Luther on Righteousness

 

The following is an extract from our seminary-level module ‘Doctrine in Historical Perspective’, which students will cover in the 2019/20 academic year.


Luther begins by saying there are different kinds of righteousness. I can be a righteous citizen (a citizen of good standing) if I keep the laws of the land. Or we give children ‘laws’ like, ‘Don’t talk with your mouth full’ to teach good manners. These laws are a gift from God because they help maintain an ordered society. But there is “another righteousness that is above all these – namely, the righteousness of faith, or Christian righteousness, which we must carefully distinguish from the other sorts mentioned above.” We need to make this distinction because, while civil obedience and good manners are things that we do, righteousness before God is “quite the opposite”. The problem is that, in our pride, we keep slipping back into thinking we contribute to our approval before God. But when we do that, we quickly begin to despair. Our only hope is to go back again and again to the mercy of God and the work of Christ.

As you read this extract and the following, identify the main points of Luther’s doctrine of justification

Martin Luther, Preface to his Commentary on Galatians
This most excellent righteousness – that of faith, I mean – which God imputes to us through Christ, without works … is quite the opposite; that is to say, it is passive whereas the others are active. We do nothing in this matter; we give nothing to God but simply receive and allow someone else to work in us – that is, God. Therefore, it seems to me that this righteousness of faith, or Christian righteousness, can well be called passive righteousness.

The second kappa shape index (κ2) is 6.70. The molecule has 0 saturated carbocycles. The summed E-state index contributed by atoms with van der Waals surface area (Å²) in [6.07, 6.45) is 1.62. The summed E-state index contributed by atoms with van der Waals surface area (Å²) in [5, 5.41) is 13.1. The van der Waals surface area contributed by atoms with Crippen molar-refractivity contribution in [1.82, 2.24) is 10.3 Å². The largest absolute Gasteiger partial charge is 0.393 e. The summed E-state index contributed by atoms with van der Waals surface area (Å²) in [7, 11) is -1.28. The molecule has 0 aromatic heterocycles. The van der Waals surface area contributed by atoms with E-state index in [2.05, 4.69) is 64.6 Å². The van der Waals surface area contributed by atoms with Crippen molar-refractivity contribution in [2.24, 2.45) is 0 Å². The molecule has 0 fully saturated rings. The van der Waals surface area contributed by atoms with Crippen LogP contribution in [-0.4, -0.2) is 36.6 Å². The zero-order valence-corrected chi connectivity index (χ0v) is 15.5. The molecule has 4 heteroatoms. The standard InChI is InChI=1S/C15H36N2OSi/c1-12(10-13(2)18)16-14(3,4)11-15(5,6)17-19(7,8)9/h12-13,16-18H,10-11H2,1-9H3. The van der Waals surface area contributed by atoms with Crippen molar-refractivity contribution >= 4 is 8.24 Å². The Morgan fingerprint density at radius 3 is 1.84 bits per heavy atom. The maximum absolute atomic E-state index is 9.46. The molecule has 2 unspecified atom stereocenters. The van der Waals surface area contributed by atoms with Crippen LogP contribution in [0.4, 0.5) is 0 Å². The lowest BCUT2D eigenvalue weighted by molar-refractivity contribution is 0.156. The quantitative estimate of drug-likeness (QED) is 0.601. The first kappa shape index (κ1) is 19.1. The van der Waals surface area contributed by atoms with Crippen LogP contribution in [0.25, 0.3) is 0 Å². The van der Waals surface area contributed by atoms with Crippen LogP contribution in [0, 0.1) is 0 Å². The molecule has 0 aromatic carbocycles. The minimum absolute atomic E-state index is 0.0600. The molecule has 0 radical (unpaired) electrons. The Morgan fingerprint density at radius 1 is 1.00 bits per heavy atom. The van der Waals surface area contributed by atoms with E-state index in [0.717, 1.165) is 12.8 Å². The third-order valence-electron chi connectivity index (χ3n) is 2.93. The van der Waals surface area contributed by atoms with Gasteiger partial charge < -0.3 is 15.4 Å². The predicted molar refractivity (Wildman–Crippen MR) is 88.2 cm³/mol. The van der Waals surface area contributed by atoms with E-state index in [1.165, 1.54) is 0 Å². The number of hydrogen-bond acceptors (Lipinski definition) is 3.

This is a righteousness hidden in a mystery that the world does not know. Even Christians themselves do not thoroughly understand it and can hardly grasp it in their temptations. Therefore, it must be diligently taught and continually practiced. And whoever does not understand this righteousness when afflicted and frightened in conscience must be overthrown, for nothing comforts our conscience so firmly and securely as this passive righteousness. 
But human weakness and misery is so great that in the terrors of conscience and danger of death, we see nothing but our works, our unworthiness, and the law. And when we are shown our sin, in time we remember the evil of our past life. Then the poor sinner groans with great anguish of spirit and thinks, ‘Alas, what a dreadful life I have lived! Would to God I might live longer; then I would amend my life.’ Thus human reason cannot restrain itself from the sight of this active or working righteousness – that is, our own righteousness; nor can it look up to see the passive or Christian righteousness, but relies altogether on the active righteousness – so deeply is this evil rooted in us …
Therefore, the afflicted and troubled conscience has no remedy against desperation and eternal death unless it takes hold of the forgiveness of sins by grace, freely offered in Christ Jesus – that is to say, this passive faith or Christian righteousness … Just as the earth does not generate rain and cannot of itself work to produce it, but receives it by the mere gift of God from above, so this heavenly righteousness is given us by God without our working for or deserving it …